Investor euphoria fading in a still so-so economy

Some analysts say investors began 2013 with too much enthusiasm.
Spencer Platt/Getty Images
Some analysts say investors began 2013 with too much enthusiasm.

The investor euphoria that began the year is beginning to seem like a hazy dream.

After looking just a few weeks ago to be ready to rocket past milestones, the benchmark Standard & Poor’s 500 index stalled.

The index could just as easily have ended last week in the black — it was down only 0.3 percent — and is still just a few good days away from the nominal high set in 2007. But there has been a distinct shift in sentiment on trading desks, as investors have returned their focus to the risks of the automatic federal budget cuts set to begin March 1 and to the possibility the Italian elections will produce an ineffective government.


Beyond these risks, though, economists say investors entered the year with too much enthusiasm and ignored signs the United States was still in a period of slow economic growth.

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‘‘The optimism that got built into the market assumed that things were going to get a lot better,’’ said Bruce McCain, chief investment strategist at Key Private Bank in Cleveland. ‘‘Truly, things are not getting really good. They are just so-so, as they have been.’’

There is lots of speculation that the market was due for a downturn after rising nearly 6 percent in January.

‘‘Everybody is looking for some type of pullback,’’ said Timothy M. Ghriskey, chief investment officer at the Solaris Group. ‘‘It’s what the chatter is out there from traders.’’

The shift in opinion has extended to smaller investors. A poll of individual investors found last week that bearish sentiment had risen above the historical average for the first time this year. Those saving for retirement who were pouring money into stock mutual funds through January have dialed it back to a trickle.


The political agreement early in the year to avoid the so-called fiscal cliff seemed to remove one of the last major weights that had been dragging down the economy, opening up the possibility of faster growth. But that compromise did not avert a 2 percentage point increase in the payroll tax, which is being blamed for the slowdown in consumer spending that Walmart reported last week.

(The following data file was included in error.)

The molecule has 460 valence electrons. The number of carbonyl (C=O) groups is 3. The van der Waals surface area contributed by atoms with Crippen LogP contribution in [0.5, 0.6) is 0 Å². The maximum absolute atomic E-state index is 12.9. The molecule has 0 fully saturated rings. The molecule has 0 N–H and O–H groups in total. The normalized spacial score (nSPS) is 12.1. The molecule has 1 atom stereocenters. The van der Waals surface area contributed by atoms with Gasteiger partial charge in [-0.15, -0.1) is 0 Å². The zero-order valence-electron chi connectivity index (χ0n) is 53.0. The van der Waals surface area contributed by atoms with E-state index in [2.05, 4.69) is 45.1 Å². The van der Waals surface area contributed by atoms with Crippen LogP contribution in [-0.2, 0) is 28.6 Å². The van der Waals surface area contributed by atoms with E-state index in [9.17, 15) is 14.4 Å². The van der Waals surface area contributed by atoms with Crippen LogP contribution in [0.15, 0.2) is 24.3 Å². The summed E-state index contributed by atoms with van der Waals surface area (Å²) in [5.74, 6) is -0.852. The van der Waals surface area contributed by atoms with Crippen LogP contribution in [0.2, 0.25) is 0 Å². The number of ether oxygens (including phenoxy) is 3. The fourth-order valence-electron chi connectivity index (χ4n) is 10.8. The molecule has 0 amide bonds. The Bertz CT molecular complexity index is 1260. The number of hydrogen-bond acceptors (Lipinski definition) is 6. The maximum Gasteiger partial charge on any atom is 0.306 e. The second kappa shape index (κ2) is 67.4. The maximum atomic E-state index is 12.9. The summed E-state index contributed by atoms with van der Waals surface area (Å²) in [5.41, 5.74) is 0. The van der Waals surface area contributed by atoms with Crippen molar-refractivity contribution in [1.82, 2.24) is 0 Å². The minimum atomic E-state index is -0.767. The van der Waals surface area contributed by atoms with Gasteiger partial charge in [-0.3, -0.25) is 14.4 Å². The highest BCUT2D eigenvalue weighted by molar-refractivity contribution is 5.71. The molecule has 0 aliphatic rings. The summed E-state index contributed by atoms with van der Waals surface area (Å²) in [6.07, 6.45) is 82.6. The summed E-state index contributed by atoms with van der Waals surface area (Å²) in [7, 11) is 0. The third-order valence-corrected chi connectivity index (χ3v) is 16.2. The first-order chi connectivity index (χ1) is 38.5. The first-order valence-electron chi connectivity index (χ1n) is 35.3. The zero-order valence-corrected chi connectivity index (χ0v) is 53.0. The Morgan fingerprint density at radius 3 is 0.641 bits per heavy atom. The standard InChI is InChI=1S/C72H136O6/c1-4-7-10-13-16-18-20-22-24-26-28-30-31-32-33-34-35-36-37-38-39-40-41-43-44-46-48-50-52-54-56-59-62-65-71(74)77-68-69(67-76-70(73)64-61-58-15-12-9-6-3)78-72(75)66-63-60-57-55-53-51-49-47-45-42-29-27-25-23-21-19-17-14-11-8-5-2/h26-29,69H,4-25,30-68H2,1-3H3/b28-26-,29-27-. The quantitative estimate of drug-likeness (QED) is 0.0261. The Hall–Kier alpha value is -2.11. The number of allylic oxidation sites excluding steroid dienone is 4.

At the same time, Congress decided at the beginning of the year to delay the automatic budget cuts, known as sequestration, until March 1 rather than cancel them altogether. The spirit of political compromise seemed to be in the air, but Democrats and Republicans are showing no signs of coming together to avert a $44 billion reduction in federal spending in 2013. Economists have said the cuts could hold back economic growth by half a percentage point this year.

In presenting their financial results for the last three months of 2012, US companies have also been reining in expectations that profits will remain at the elevated levels of the last few years.

Seventy-nine companies in the S&P 500 index have warned in their quarterly earnings presentations that their future profits will be lower than analysts expect, while only 19 have said profits will be better than expected, Thomson Reuters reported. This has led analysts to lower their expectations for profits in the current quarter.

Many strategists say these hurdles are likely to be temporary.


James O’Sullivan, chief US economist at High Frequency Economics, said he was prepared for economic data to show signs of a slight slowdown over the next few months. But he said the recovery in housing prices looked set to continue at the same time that companies are putting more money into hiring new employees.

“The recovery still looks pretty secure,’’ O’Sullivan said.

Even if the markets do begin to take off again, the Federal Reserve is likely to serve as an impediment to any big upward moves. The central bank has said that when the economy assumes a steadier footing, it will stop the bond- buying programs that have pushed markets up since the financial crisis.

One hint of what could happen came last week, when the Fed released minutes from its January meeting, indicating that its members were growing more divided on how long the stimulus program should continue. That news led to the biggest one-day market decline of the year. By the end of the week, though, Fed officials were emphasizing that the bond buying was not likely to stop anytime soon.